1.1 Explain how teams differ from groups in the workplace
A group is a collection of individuals who coordinate their individual efforts. On the other hand, at team is a group of people who share a common team purpose and a number of challenging goals. Members of the team are mutually committed to the goals and to each other.
What Is a Group?
A group in the workplace usually comprises three or more people who recognise themselves as a distinct unit or department, but who actually work independently of each other to achieve their organisational goals.
For example, a catering business may have a range of people in the kitchen. One might focus on the deli, one person may focus on prep, and one person may focus on food service. Whilst they might achieve a common goal at the end, their efforts are primarily on their own responsibilities.
Each person in a dependent-level work group has his or her own job and works under supervision of the manager. The manager is in charge and may be involved in telling the employees the do’s and don’ts in their jobs.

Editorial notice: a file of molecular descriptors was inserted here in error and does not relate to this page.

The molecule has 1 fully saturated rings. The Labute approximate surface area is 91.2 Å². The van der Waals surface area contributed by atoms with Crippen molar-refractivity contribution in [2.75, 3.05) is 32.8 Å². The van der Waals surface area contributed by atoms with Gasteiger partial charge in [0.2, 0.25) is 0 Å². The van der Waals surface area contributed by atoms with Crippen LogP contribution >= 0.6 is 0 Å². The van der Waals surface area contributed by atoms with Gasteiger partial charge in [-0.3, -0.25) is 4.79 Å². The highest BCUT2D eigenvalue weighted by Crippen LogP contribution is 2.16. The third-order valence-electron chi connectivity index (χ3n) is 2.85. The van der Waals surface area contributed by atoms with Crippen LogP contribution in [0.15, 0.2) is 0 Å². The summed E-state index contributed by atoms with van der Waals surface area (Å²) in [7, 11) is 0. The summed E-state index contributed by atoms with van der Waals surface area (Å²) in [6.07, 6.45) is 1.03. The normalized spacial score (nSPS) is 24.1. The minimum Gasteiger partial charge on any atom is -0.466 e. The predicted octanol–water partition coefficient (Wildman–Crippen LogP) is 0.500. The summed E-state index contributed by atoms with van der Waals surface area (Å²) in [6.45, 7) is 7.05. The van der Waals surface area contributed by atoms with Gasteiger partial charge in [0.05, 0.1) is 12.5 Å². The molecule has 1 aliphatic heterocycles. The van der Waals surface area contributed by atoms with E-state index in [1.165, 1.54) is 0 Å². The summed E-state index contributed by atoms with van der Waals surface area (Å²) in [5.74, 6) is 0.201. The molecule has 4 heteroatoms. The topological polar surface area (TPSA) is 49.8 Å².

What Is a Team?
To call a group a team does not make them a team: wishing for them to work as a team doesn’t work either.
A team comprises three or more people who collaborate together over time to achieve some set purpose, goal or project. With a team, individuals recognise the expertise and talents of others needed to achieve the team’s goal. Additionally, teams are often focused on one specific goal or outcome in mind, that is shared by all.
Teams meet more often than traditional work groups. Work groups may meet periodically, based on the manager’s style, primarily to hear and share information. Teams, by comparison, do much more than communicate when they meet. Team meetings are forums for planning work, solving work problems, making decisions about work, and reviewing progress.
On a team, the manager or team leader frequently involves team members in helping shape the goals and plans for getting the group’s work done — may as well get them involved, they’ve got to do the work! But in other kinds of work groups, managers more commonly work with staff individually to set goals and determine assignments. Of course, in many cases, managers just assign work with little discussion or collaboration with the staff members. And staff are then left to figure out what’s expected and how best to get it done.